M1860) Ambulation/Locomotion: “Current ability to walk safely, once in a standing position, or use a wheelchair, once in a seated position, on a variety of surfaces.”
Purpose of item:
OASIS - Identifies the patient’s ability and the type of assistance required to safely ambulate or propel self in a wheelchair over a variety of surfaces. The intent of the item is to identify the patient’s ABILITY, not necessarily actual performance.
0 - Able to independently walk on even and uneven surfaces and negotiate stairs with or without railings (i.e., needs no human assistance or assistive device).
1 - With the use of a one-handed device (e.g. cane, single crutch, hemi-walker), able to independently walk on even and uneven surfaces and negotiate stairs with or without railings.
2 - Requires use of a two-handed device (e.g., walker or crutches) to walk alone on a level surface and/or requires human supervision or assistance to negotiate stairs or steps or uneven surfaces.
3 - Able to walk only with the supervision or assistance of another person at all times.
4 - Chairfast, unable to ambulate but is able to wheel self independently.
5 - Chairfast, unable to ambulate and is unable to wheel self.
6 - Bedfast, unable to ambulate or be up in a chair.
Tips for more accurate responses using best practices:
- “Variety of surfaces” refers to typical surfaces that the patient would routinely encounter in his/her environment, and may vary based on the individual residence.
- The patient’s ability may change as the patient’s condition improves or declines, as medical restrictions are imposed or lifted, or as the environment is modified. The clinician must consider what the patient is able to do on the day of the assessment.
- The ambulation/locomotion scale presents the most optimal level first, then proceeds to less optimal mobility abilities. Read each response carefully to determine which one best describes what the patient is able to do.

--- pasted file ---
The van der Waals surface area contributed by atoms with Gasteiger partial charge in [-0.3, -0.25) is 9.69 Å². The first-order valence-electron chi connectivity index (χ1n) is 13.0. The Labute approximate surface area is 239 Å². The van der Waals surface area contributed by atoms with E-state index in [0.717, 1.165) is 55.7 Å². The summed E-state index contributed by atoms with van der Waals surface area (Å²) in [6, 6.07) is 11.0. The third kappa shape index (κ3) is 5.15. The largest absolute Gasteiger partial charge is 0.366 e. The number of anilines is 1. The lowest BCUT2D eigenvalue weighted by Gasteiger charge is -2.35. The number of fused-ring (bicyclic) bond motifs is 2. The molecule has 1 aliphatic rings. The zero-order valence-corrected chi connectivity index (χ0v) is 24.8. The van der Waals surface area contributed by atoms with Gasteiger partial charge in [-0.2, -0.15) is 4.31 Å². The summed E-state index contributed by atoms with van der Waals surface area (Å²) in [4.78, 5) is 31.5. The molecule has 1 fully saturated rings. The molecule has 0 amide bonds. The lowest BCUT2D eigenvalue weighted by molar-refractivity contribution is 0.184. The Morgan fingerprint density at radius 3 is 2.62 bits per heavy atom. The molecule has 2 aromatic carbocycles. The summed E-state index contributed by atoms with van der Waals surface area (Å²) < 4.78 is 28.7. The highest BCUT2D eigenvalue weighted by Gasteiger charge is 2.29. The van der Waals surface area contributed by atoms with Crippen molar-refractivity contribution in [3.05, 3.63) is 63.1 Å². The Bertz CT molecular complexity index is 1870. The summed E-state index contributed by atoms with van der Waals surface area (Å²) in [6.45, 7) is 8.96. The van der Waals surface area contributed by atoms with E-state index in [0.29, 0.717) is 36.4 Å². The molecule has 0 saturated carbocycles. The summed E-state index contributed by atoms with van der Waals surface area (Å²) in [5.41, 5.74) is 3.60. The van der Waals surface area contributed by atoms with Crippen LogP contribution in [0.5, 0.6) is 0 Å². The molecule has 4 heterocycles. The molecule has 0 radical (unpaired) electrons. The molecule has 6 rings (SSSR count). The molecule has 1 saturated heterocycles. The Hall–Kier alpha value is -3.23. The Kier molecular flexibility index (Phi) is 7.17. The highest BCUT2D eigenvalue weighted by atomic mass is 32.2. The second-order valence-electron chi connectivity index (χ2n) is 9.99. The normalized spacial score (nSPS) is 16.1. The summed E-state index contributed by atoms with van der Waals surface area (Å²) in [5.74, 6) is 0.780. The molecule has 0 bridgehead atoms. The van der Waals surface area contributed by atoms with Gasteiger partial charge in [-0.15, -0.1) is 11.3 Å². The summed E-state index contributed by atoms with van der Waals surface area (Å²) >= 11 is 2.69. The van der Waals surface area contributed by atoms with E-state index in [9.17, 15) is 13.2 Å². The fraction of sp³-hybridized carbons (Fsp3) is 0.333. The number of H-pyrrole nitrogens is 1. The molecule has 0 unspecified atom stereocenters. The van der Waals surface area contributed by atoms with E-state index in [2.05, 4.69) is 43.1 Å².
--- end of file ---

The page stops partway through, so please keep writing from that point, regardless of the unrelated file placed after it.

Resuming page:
- Regardless of the need for an assistive device, if the patient requires human assistance (hands on, supervision and/or verbal cueing) to safely ambulate, enter Response 2 or Response 3, depending on whether the assistance required is intermittent (“2”) or continuous (“3”).
- If the patient is safely able to ambulate without a device on a level surface, but requires minimal assistance on stairs, steps, and uneven surfaces, enter Response 2 (requires human supervision or assistance to negotiate stairs or steps or uneven surfaces).
- If a patient does not require human assistance, but safely ambulates with a walker in some areas of the home, and a cane in other areas (due to space limitations, distances, etc.), enter the response that reflects the device that best supports safe ambulation on all surfaces the patient routinely encounters (for example, Response 2 is appropriate if a walker is required for safe ambulation in the hallway and living room, even if there are some situations in the home where a cane provides adequate support.)
- If a patient does not have a walking device but is clearly not safe walking alone, enter Response 3, able to walk only with the supervision or assistance should be reported, unless the patient is chairfast.
- Responses 4 and 5 refer to a patient who is unable to ambulate, even with the use of assistive devices and/or continuous assistance. For a patient who demonstrates or reports ability to take one or two steps to complete a transfer, but is otherwise unable to ambulate should be considered chairfast, enter Response 4 or 5, based on ability to wheel
- A combined observation/interview approach with the patient or caregiver is helpful in determining the most accurate response for this item.
- Observe the patient ambulating across the room or to the bathroom and the type of assistance required. Note if the patient uses furniture or walls for support, or demonstrates loss of balance or other
- Observe patient’s ability and safety on stairs. If chairfast, assess ability to safely propel wheelchair independently, whether the wheelchair is a powered or manual version.